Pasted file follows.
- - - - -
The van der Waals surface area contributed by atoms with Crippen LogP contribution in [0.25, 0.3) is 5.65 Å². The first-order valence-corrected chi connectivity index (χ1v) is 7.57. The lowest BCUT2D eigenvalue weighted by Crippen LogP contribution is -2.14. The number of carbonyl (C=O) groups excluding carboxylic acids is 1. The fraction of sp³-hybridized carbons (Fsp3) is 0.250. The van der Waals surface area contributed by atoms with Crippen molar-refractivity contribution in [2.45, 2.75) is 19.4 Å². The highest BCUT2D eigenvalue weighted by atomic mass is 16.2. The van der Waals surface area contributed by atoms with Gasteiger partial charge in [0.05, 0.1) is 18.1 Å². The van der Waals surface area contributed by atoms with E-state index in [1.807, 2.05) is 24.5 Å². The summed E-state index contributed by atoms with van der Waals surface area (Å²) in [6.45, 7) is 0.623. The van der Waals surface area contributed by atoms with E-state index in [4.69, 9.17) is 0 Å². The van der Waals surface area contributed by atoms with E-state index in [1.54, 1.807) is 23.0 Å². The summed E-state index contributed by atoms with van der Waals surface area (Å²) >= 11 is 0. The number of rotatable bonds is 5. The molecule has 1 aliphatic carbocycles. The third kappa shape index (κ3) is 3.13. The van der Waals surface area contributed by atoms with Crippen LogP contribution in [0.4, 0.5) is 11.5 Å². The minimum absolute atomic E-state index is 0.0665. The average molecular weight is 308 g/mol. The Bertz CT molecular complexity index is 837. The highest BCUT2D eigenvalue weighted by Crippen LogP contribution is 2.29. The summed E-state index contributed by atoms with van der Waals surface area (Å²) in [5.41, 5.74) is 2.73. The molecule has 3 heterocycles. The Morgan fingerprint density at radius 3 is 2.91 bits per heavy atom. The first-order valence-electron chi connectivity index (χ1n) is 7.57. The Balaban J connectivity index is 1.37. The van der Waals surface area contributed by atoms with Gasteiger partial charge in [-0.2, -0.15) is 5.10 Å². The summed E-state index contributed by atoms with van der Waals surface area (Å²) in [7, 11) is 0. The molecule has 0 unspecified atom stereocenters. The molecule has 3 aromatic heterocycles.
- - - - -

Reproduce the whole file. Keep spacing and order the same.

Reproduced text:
The van der Waals surface area contributed by atoms with Crippen LogP contribution in [0.25, 0.3) is 5.65 Å². The first-order valence-corrected chi connectivity index (χ1v) is 7.57. The lowest BCUT2D eigenvalue weighted by Crippen LogP contribution is -2.14. The number of carbonyl (C=O) groups excluding carboxylic acids is 1. The fraction of sp³-hybridized carbons (Fsp3) is 0.250. The van der Waals surface area contributed by atoms with Crippen molar-refractivity contribution in [2.45, 2.75) is 19.4 Å². The highest BCUT2D eigenvalue weighted by atomic mass is 16.2. The van der Waals surface area contributed by atoms with Gasteiger partial charge in [0.05, 0.1) is 18.1 Å². The van der Waals surface area contributed by atoms with E-state index in [1.807, 2.05) is 24.5 Å². The summed E-state index contributed by atoms with van der Waals surface area (Å²) in [6.45, 7) is 0.623. The van der Waals surface area contributed by atoms with E-state index in [4.69, 9.17) is 0 Å². The van der Waals surface area contributed by atoms with E-state index in [1.54, 1.807) is 23.0 Å². The summed E-state index contributed by atoms with van der Waals surface area (Å²) >= 11 is 0. The number of rotatable bonds is 5. The molecule has 1 aliphatic carbocycles. The third kappa shape index (κ3) is 3.13. The van der Waals surface area contributed by atoms with Crippen LogP contribution in [0.4, 0.5) is 11.5 Å². The minimum absolute atomic E-state index is 0.0665. The average molecular weight is 308 g/mol. The Bertz CT molecular complexity index is 837. The highest BCUT2D eigenvalue weighted by Crippen LogP contribution is 2.29. The summed E-state index contributed by atoms with van der Waals surface area (Å²) in [5.41, 5.74) is 2.73. The molecule has 3 heterocycles. The Morgan fingerprint density at radius 3 is 2.91 bits per heavy atom. The first-order valence-electron chi connectivity index (χ1n) is 7.57. The Balaban J connectivity index is 1.37. The van der Waals surface area contributed by atoms with Gasteiger partial charge in [-0.2, -0.15) is 5.10 Å². The summed E-state index contributed by atoms with van der Waals surface area (Å²) in [7, 11) is 0. The molecule has 0 unspecified atom stereocenters. The molecule has 3 aromatic heterocycles.